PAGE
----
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Frohlocke nun! (Rejoice Now!)- Christmas music from Berlin between Baroque and Romanticism
Carl Philipp Emanuel BACH (1714-1788)
Meine Seele erhebet den Herren (H deest) [10:00]
Carl Heinrich GRAUN (1703/04-1759)
Kommt Christen, feiert dieses Fest [18:09]
Johann Friedrich AGRICOLA (1720-1774)
Kündlich groß ist das gottselige Geheimnis [16:09]
Carl Friedrich ZELTER (1758-1832)
Wachet auf, ruft uns die Stimme [07:19]
Johann Friedrich REICHARDT (1752-1814)
Holdseliger, gebenedeiter Knabe [02:39]
Carl LOEWE (1796-1869)
Die Festzeiten, oratorio op. 66: Advent [03:38]; Weihnachten [05:47]
Christus, oratorio (unfinished): Die Geburt Christi [06:10]
Dennis Chmelensky (treble); Olivia Vermeulen (contralto); Jan Kobow Patrick Vogel (tenor); Matthias Vieweg (bass)
Staats- und Domchor Berlin, Lautten Compagney Berlin/Kai-Uwe Jirka
rec. 7-10 January 2009, Jesus-Christus-Kirche, Berlin-Dahlem
CARUS 83.442 [70:40]
Experience Classicsonline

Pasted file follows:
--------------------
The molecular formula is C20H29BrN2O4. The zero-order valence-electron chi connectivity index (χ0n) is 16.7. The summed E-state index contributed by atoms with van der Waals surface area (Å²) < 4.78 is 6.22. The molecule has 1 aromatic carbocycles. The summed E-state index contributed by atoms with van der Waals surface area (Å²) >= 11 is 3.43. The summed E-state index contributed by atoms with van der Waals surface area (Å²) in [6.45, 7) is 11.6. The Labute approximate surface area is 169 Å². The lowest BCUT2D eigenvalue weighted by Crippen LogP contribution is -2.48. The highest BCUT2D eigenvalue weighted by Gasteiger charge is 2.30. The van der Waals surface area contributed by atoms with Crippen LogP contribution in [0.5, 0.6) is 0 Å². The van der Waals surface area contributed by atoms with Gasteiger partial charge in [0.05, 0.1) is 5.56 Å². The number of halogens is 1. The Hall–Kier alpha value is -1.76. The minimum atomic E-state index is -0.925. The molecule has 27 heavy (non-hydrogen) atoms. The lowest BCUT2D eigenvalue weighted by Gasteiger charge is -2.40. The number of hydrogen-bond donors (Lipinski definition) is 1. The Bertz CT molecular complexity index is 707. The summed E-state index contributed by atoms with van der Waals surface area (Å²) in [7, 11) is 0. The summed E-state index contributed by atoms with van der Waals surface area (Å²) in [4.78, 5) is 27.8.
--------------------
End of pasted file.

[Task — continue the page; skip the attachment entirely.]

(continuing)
German early 18th century music we hear today was mostly composed in Leipzig, Hamburg, Frankfurt or Darmstadt or at one of the many aristocratic courts - seldom in Berlin. It is only with composers like the brothers Graun, Carl Philipp Emanuel Bach and Quantz that Berlin enters the picture. Although Berlin was a dominantly protestant city there was little or no interest in religious music as it was performed on a regular basis in for instance Leipzig or Hamburg. And Christmas had turned from an ecclesiastical feast into an almost secular celebration for the bourgeoisie. This disc presents some music which according to Christian Filips in his programme notes was performed in Berlin. The first three items are from the archive of the Berlin Singakademie which was rediscovered in Kiev in 1999. That in itself doesn't prove that these works were indeed performed in Berlin, but it is certainly possible.